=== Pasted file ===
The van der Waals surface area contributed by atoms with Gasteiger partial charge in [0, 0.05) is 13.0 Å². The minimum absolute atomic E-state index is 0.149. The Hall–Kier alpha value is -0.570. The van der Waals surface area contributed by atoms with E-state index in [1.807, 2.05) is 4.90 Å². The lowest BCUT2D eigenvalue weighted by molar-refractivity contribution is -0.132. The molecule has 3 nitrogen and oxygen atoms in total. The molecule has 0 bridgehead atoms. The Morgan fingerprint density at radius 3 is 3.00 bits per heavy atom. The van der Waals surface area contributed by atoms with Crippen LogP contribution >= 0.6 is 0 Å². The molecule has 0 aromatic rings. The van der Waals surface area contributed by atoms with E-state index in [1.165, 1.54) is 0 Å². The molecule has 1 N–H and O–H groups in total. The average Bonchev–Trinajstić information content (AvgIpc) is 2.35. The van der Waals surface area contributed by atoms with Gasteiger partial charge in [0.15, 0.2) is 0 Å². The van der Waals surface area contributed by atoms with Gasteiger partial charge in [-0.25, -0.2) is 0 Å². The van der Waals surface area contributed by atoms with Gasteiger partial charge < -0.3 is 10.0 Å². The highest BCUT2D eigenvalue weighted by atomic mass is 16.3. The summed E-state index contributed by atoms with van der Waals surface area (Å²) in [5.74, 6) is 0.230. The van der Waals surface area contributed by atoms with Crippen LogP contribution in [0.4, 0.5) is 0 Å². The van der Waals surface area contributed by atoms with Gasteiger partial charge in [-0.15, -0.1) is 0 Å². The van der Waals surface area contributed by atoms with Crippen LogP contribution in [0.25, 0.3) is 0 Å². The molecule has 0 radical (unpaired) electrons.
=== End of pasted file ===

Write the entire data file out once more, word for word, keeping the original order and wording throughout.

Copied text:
The van der Waals surface area contributed by atoms with Gasteiger partial charge in [0, 0.05) is 13.0 Å². The minimum absolute atomic E-state index is 0.149. The Hall–Kier alpha value is -0.570. The van der Waals surface area contributed by atoms with E-state index in [1.807, 2.05) is 4.90 Å². The lowest BCUT2D eigenvalue weighted by molar-refractivity contribution is -0.132. The molecule has 3 nitrogen and oxygen atoms in total. The molecule has 0 bridgehead atoms. The Morgan fingerprint density at radius 3 is 3.00 bits per heavy atom. The van der Waals surface area contributed by atoms with Crippen LogP contribution >= 0.6 is 0 Å². The molecule has 0 aromatic rings. The van der Waals surface area contributed by atoms with E-state index in [1.165, 1.54) is 0 Å². The molecule has 1 N–H and O–H groups in total. The average Bonchev–Trinajstić information content (AvgIpc) is 2.35. The van der Waals surface area contributed by atoms with Gasteiger partial charge in [0.15, 0.2) is 0 Å². The van der Waals surface area contributed by atoms with Gasteiger partial charge in [-0.25, -0.2) is 0 Å². The van der Waals surface area contributed by atoms with Gasteiger partial charge < -0.3 is 10.0 Å². The highest BCUT2D eigenvalue weighted by atomic mass is 16.3. The summed E-state index contributed by atoms with van der Waals surface area (Å²) in [5.74, 6) is 0.230. The van der Waals surface area contributed by atoms with Crippen LogP contribution in [0.4, 0.5) is 0 Å². The van der Waals surface area contributed by atoms with Gasteiger partial charge in [-0.15, -0.1) is 0 Å². The van der Waals surface area contributed by atoms with Crippen LogP contribution in [0.25, 0.3) is 0 Å². The molecule has 0 radical (unpaired) electrons.